This blog was created for USASTRATCOM Long Lines Battalion Army personnel who served in Taiwan during the 1965-72 time frame. Specifically, those who lived and worked in and around Taipei are the target. If you worked at the Grass Mountain or Gold Mountain facilities or anywhere in downtown Taipei, we would like to hear from you. All are welcome to visit and contribute to this blog. Your comments and pictures are encouraged.

Friday, August 24, 2012

The Church Where Two Alleys Meet

Kent Mathieu, who runs the Taipei Air Station blog has to be thanked twice for this post.

First, on one of his walking tours of Taipei, Kent began on the northeast corner of the "Golden Intersection" of Chung Shan and Min Chuan Roads and proceeded north toward the Florida Bakery.

Very shortly before walking, he panned around and showed what remained of the King's Hotel and 77 Club.

To us old connoisseurs of entertainment and lodging, this shot alone should awaken many memories.

Then, Kent began walking northward on the east side of Chung Shan.  Gradually, he turned right and took a shot down an alley. To see what he saw, click HERE.

I had seen this church in 1968-69 and remembered it as being Protestant and not as well-maintained as this one appeared.

One last thing about the video above is the approach to the Florida Bakery. From 1965-72, those little shops were set back from the street and were covered.

Directly next to the bakery were the two beacons of neon. They were the OK and Suzie Wong Bars.

Photo courtesy of Kent Mathieu

Fortunately, Kent had recently been to Taipei. This picture of a map is near the MRT entrance on MinQuan West Road.

Photo courtesy of Kent Mathieu

The picture here shows the modern intersection of Zhongshan North Road and MinQuan East Road. The church is circled in blue.

The two alleys leading to the church are shown in yellow.

The church is visible down the alley which is off Chung Shan North Road.

Here is the view of the church as the alley dead ends near its front gate.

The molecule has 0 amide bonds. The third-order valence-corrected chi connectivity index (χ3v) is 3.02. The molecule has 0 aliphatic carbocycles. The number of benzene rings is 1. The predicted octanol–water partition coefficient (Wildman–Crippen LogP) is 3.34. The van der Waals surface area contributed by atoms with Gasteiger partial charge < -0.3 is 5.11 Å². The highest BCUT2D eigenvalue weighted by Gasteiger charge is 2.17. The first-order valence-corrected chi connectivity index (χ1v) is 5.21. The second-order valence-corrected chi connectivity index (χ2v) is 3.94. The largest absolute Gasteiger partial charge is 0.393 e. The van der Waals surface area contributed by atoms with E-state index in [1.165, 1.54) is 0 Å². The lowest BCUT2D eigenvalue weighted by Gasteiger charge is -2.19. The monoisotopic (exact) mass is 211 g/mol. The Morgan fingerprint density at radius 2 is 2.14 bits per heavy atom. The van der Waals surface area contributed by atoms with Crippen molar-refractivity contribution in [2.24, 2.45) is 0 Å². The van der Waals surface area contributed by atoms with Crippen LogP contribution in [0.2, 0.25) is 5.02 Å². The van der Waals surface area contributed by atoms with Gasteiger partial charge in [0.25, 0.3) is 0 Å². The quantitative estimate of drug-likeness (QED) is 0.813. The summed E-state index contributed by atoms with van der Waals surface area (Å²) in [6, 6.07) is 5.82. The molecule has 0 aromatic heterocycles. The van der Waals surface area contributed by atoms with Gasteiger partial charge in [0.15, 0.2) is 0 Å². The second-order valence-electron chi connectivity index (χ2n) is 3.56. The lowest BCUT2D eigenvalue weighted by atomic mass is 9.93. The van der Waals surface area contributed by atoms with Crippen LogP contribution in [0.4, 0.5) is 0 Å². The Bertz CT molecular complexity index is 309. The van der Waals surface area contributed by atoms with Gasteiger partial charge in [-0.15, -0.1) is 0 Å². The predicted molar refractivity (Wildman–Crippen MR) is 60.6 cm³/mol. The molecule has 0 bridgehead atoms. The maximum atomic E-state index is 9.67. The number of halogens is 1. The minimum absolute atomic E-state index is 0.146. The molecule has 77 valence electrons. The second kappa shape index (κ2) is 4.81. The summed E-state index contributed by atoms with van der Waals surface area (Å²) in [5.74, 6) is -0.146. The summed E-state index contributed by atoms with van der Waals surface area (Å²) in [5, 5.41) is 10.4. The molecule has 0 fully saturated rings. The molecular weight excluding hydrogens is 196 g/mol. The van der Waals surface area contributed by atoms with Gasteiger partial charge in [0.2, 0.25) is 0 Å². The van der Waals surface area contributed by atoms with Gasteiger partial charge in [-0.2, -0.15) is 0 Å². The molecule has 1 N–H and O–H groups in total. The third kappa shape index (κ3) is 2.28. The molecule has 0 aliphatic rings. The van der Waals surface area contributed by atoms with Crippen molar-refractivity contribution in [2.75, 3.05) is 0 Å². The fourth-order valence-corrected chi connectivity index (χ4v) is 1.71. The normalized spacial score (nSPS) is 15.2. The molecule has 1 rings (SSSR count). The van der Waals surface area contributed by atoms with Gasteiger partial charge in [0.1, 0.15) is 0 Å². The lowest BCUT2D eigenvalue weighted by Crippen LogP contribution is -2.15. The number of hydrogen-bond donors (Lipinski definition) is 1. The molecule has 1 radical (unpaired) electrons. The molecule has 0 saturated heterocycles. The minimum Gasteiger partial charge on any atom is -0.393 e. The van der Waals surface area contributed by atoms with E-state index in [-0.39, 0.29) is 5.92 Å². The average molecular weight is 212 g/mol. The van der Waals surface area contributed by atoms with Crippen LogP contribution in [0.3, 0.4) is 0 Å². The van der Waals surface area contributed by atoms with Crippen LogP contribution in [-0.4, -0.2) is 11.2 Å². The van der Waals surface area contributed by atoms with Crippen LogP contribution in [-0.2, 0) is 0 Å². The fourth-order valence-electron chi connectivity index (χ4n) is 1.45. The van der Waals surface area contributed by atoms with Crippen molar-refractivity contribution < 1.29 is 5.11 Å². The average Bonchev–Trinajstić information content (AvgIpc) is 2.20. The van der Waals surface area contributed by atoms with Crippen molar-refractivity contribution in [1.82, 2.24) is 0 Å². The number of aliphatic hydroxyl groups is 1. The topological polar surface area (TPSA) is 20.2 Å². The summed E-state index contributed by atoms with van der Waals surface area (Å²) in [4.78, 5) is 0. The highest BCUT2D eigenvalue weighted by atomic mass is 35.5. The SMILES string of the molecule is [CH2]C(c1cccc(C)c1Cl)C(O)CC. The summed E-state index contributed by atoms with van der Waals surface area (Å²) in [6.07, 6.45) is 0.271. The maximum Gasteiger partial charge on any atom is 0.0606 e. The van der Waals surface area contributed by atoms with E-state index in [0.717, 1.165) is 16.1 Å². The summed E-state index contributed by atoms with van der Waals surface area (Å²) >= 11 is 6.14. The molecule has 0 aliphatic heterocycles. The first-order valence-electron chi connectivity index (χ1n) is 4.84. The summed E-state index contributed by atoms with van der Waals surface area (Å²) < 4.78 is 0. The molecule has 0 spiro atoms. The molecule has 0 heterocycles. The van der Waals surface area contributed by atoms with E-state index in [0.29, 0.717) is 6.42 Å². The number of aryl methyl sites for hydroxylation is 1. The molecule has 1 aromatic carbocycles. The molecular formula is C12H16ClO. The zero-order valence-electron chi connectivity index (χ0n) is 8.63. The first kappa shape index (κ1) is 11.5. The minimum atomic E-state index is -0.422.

Photo courtesy of Kent Mathieu

This plaque explains the history of what is now the True Light Gospel Church.

Turning north off MinQuan East Road takes us down to the intersection.

This alley (lane) continues north for a considerable distance.

Photo courtesy of Kent Mathieu

Photo courtesy of Kent Mathieu

Tuesday, August 14, 2012

Grass Mountain, Taipei, Taiwan, 2012

A very good friend of this blog recently was in Taipei and decided to make the pilgrimage to the old Grass Mountain site. The pictures taken are outstanding.

Well, pilgrimage is actually meant in a secular manner. Still, if former USASTRATCOM and USACC soldiers made the trek up the mountainside to the site, they might recall fondly their days working at either the Grass or Gold  Mountain complexes.

Since this posting is being published slightly after our second year as an active blog, you might want to see the pictures of the place taken by Gary Roske and me during our tour of duty.

It was our first posting in August of 2010, and it can be seen by clicking HERE. 

Here is the overhead view of the site as it appears today.  The coordinates are on the picture, so if you have a GPS device, you should be able to find it easily.  Recalculating!

If you make it up the hill, turn right at the McDonald's and follow the blue line up another hill and around and around until finally reaching Grass Mountain.

This corner wasn't here in 1969 because there was no road to the right as shown here.  A new barracks building can be seen in the middle of the picture.  Back then, this is where the work station guards had their living quarters. 

Still climbing the road past the corner on the previous picture, we can almost see the main gate appearing a few hundred feet up and to the right. Notice that the road is still ascending.

Here is the main gate which is now more strongly constructed.  The wall around the complex replaced the chain link fence from 1960s

All this picture does is give a better angle into the site through and over the front gate. 

This is the road overlooking the site.  Most folks who have taken pictures recently find that there are very few clear shots of any buildings down below.

The long overgrowth is there for a purpose. This is still a military installation and not a tourist attraction. 

The guard house at the main gate can be seen above the tall grass.

Moving from right to left down the length of the complex, this picture is very similar in location as the one taken in 1969.

Another picture shows the water plant at the far right as well as the power plant and the main building.  Next to the water plant is the building which used to house classrooms, offices and teletype repair.

This photo is not much different than the previous one.  The power building and main building can be seen more easily. 

The main building, shown here, has been added onto and the new barracks at the far left is also shown.  These barracks replaced our old Day Room.

Finally, the original mess hall and two-story barracks are shown here.  Perpendicular to it is the new barracks building.